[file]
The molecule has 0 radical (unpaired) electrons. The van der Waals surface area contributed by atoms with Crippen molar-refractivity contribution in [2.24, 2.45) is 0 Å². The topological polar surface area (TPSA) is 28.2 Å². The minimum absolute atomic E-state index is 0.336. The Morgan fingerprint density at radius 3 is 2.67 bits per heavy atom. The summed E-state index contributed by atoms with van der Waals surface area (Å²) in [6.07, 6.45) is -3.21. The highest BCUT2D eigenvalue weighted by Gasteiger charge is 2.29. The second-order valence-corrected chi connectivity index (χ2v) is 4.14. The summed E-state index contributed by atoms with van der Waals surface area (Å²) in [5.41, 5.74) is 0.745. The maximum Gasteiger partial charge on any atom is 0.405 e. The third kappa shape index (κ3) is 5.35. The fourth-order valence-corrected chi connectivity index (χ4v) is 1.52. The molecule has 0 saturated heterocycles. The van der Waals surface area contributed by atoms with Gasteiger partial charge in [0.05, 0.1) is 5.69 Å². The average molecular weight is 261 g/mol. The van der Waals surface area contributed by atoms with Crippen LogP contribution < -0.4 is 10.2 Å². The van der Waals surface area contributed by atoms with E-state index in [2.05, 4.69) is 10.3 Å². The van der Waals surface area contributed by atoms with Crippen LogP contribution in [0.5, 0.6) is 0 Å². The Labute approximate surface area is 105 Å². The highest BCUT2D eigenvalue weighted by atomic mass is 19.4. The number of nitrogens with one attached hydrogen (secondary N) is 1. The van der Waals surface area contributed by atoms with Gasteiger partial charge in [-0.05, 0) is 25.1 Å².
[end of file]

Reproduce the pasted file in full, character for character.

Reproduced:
The molecule has 0 radical (unpaired) electrons. The van der Waals surface area contributed by atoms with Crippen molar-refractivity contribution in [2.24, 2.45) is 0 Å². The topological polar surface area (TPSA) is 28.2 Å². The minimum absolute atomic E-state index is 0.336. The Morgan fingerprint density at radius 3 is 2.67 bits per heavy atom. The summed E-state index contributed by atoms with van der Waals surface area (Å²) in [6.07, 6.45) is -3.21. The highest BCUT2D eigenvalue weighted by Gasteiger charge is 2.29. The second-order valence-corrected chi connectivity index (χ2v) is 4.14. The summed E-state index contributed by atoms with van der Waals surface area (Å²) in [5.41, 5.74) is 0.745. The maximum Gasteiger partial charge on any atom is 0.405 e. The third kappa shape index (κ3) is 5.35. The fourth-order valence-corrected chi connectivity index (χ4v) is 1.52. The molecule has 0 saturated heterocycles. The van der Waals surface area contributed by atoms with Gasteiger partial charge in [0.05, 0.1) is 5.69 Å². The average molecular weight is 261 g/mol. The van der Waals surface area contributed by atoms with Crippen LogP contribution < -0.4 is 10.2 Å². The van der Waals surface area contributed by atoms with E-state index in [2.05, 4.69) is 10.3 Å². The van der Waals surface area contributed by atoms with Crippen LogP contribution in [0.5, 0.6) is 0 Å². The Labute approximate surface area is 105 Å². The highest BCUT2D eigenvalue weighted by atomic mass is 19.4. The number of nitrogens with one attached hydrogen (secondary N) is 1. The van der Waals surface area contributed by atoms with Gasteiger partial charge in [-0.05, 0) is 25.1 Å².